The Old Man and the Old Moon

by Pigpen Theatre Co.
The Gym at Judson, 243 Thompson Street
October 7, 2012 (opening) — November 25, 2012
production web site

Reviewed by Martha Wade Steketee
October 6, 2012

  • “If you can’t count on the moon to be round, what can you count on?”
  • “It makes sense if you don’t think about it.”
(L-R) Arya Shahi, Matt Nuernberg Ryan Melia, Curtis Gillen. Image by Joan Marcus.

The performers on stage and the design crew supporting currently at The Judson Gym, most students together at Carnegie Mellon, have honed a delectable story telling style that is part shadow puppetry, part sleight-of-hand, part camp counselor flashlight effects, and all totally charming. PigPen Theatre‘s The Old Man and the Old Moon gives us a story of magic and mystery and folklore that will bring to mind a number of barebones storytelling productions with energy and wit, in different measures, of recent years. Peter and the Starcatcher, Bloody Bloody Andrew Jackson, The Scottsboro Boys, Mary Zimmerman’s Argonautika. And yet, the energy, the synergy, the charm, the heart of this production and this ensemble have their own flavor and power.

The ensemble seems to draw lots at the beginning of the show for at least one role, and the playbill does not designate permanent roles for performers, to it is unclear to me whether individuals permanent portray the characters they played for my performance. (Perhaps this is a reason among many for me to revisit this charming piece of theatre.) As for story, it can be told in a few sentences. An old man lives with his wife of many years by an unnamed sea, fishing by day and filling the moon with light by night (yes, folklore, roll with it). His wife, seeking adventure beyond the limits of a walk near their simple home, sails off one evening and he follows her, encountering a giant human swallowing sea creature and ghosts, a set of wandering sea men, a sailing dog, finally finding his heart’s desire. Our old man seeks his mate on faith, finds enchanting poetry and set pieces to climb (design by Lydia Fine and Bart Cortright) and puppets that tell part of his story (puppetry by Lydia Fine and Pigpen Theatre Co.) and sea shanty-ish music that is part of the story and sometimes a welcome pause in the action. The twist on this story is that it is not entirely “there is no place on home” with our old man resolved to stay in his familiar homestead — his journeys may yet continue.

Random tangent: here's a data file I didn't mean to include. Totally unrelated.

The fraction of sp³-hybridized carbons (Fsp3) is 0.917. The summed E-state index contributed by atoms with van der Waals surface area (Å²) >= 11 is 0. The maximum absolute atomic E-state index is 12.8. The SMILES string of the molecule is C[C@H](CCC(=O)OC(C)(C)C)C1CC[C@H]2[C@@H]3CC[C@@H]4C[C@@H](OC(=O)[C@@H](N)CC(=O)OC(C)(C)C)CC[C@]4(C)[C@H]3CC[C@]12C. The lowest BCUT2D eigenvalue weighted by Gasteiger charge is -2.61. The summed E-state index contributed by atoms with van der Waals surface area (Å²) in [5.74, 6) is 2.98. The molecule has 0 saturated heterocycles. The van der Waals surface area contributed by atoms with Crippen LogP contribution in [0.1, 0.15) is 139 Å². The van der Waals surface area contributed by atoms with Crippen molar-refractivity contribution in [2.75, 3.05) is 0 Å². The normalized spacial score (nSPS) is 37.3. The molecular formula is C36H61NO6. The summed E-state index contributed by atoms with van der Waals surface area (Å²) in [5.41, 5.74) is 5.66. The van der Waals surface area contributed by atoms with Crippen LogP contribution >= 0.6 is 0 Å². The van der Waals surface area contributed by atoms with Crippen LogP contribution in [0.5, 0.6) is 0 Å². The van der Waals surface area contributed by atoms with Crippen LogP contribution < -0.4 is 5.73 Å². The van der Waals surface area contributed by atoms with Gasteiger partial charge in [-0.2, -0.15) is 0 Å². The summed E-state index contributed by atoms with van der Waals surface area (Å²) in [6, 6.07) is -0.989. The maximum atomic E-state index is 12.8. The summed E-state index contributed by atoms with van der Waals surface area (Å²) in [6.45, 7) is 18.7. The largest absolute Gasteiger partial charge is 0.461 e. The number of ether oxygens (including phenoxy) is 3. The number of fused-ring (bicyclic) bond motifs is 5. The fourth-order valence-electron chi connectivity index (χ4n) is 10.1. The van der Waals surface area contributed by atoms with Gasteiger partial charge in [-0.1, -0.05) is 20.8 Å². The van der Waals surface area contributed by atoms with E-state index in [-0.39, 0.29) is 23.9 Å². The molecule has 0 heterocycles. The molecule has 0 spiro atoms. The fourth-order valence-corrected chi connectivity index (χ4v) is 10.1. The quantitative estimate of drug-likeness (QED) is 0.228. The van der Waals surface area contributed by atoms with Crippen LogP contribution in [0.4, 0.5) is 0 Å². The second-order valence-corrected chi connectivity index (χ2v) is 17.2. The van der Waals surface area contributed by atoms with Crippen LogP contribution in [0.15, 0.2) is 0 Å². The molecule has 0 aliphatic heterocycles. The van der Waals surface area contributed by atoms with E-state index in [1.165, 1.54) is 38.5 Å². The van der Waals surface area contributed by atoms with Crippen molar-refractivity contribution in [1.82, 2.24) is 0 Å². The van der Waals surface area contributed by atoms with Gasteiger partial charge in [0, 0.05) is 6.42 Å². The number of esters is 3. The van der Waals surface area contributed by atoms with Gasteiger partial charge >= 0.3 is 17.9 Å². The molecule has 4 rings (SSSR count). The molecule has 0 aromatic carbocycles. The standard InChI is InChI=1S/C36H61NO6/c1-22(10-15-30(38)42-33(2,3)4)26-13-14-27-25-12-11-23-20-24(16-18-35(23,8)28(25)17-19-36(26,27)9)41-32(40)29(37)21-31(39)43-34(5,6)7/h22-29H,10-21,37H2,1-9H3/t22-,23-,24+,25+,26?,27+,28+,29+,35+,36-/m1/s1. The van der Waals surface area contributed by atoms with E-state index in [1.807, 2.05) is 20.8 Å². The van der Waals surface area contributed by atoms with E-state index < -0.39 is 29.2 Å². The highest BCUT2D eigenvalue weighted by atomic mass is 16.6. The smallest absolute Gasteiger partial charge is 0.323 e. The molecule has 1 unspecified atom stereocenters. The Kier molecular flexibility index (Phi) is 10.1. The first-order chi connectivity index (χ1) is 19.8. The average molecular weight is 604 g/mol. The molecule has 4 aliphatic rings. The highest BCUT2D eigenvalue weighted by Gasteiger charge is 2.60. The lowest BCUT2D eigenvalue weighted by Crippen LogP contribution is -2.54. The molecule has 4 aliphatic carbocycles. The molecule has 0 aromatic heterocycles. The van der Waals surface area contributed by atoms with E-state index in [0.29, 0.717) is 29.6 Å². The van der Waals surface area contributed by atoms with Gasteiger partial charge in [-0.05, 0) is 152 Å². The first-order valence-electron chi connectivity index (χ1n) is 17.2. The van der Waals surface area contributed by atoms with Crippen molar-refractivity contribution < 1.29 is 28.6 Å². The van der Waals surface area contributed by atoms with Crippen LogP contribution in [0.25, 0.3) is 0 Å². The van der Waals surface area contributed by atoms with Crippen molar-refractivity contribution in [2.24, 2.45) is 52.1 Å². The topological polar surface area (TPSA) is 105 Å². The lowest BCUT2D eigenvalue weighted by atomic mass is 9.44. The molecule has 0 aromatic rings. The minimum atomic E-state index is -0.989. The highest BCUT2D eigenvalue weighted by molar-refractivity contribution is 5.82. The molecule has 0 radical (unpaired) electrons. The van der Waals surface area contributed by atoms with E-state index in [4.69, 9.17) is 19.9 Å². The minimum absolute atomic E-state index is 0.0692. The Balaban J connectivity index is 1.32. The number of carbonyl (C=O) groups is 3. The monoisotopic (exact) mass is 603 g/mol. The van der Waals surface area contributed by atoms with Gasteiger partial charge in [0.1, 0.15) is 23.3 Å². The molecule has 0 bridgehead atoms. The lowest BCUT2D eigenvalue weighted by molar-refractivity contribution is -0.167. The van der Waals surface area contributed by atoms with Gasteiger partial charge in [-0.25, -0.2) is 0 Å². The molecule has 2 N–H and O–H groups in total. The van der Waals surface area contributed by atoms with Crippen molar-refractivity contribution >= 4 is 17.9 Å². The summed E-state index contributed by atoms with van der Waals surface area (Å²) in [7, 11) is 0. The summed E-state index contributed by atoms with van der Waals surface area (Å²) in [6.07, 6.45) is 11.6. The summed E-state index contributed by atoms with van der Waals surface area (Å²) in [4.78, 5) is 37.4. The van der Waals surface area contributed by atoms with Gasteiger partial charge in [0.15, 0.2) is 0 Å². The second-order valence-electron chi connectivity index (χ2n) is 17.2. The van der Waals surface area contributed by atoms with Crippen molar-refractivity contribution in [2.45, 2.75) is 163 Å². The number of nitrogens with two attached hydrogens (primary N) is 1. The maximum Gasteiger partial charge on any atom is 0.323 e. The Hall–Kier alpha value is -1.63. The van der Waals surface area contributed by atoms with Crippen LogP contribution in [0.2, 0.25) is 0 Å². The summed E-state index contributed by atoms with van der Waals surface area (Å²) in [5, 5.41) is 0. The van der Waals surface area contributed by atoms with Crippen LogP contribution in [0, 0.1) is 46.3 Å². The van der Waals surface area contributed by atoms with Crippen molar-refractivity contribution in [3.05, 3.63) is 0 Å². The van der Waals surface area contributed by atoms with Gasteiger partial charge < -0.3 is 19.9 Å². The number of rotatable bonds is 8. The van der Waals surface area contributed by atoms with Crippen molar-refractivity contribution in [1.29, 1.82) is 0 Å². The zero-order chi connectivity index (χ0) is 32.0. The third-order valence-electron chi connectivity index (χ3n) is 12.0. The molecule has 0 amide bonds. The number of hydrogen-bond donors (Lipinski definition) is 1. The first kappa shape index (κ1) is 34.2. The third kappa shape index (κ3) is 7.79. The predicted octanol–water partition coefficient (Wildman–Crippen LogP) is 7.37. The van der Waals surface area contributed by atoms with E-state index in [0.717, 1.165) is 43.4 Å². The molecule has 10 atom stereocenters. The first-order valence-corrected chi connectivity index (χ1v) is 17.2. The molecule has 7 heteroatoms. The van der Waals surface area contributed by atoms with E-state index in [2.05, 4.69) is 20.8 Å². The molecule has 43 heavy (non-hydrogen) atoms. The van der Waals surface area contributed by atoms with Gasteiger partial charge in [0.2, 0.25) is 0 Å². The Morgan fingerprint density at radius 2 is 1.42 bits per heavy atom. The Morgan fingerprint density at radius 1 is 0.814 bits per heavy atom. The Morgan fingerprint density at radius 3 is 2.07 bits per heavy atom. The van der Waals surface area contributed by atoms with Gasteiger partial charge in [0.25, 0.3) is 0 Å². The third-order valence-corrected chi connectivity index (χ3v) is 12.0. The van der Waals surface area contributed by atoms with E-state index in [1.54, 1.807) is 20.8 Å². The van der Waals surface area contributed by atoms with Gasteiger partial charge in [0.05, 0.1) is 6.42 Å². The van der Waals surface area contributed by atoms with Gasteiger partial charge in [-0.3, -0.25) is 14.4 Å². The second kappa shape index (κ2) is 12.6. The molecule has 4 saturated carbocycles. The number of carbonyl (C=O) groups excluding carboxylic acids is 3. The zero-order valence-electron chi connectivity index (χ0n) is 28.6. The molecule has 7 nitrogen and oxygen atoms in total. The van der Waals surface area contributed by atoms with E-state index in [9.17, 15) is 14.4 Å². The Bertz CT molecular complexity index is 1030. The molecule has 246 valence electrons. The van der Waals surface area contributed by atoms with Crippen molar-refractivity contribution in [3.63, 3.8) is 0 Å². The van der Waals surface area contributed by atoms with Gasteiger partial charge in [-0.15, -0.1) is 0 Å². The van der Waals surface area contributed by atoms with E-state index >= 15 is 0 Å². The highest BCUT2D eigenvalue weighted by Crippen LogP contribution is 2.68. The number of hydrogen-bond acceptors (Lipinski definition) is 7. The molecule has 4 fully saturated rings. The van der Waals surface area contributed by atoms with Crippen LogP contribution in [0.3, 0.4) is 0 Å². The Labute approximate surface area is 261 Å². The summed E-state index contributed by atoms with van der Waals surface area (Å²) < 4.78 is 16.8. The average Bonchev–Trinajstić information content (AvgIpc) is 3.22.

Pared to its essence, story telling is enchantment and truth. In this case it is all of that and more. The Old Man and the Old Moon is a play with music in which words inform the melody and the songs augment the storytelling in delicious ways.

© Martha Wade Steketee (October 9, 2012)

For a taste of the puppetry work and music that inform this production, see this animated short Bremen, bearing the same name as PigPen’s 2012 debut album. The album will be re-released October 9, 2012, associated with a series of Monday evening concerts at Joe’s Pub in Fall 2012.

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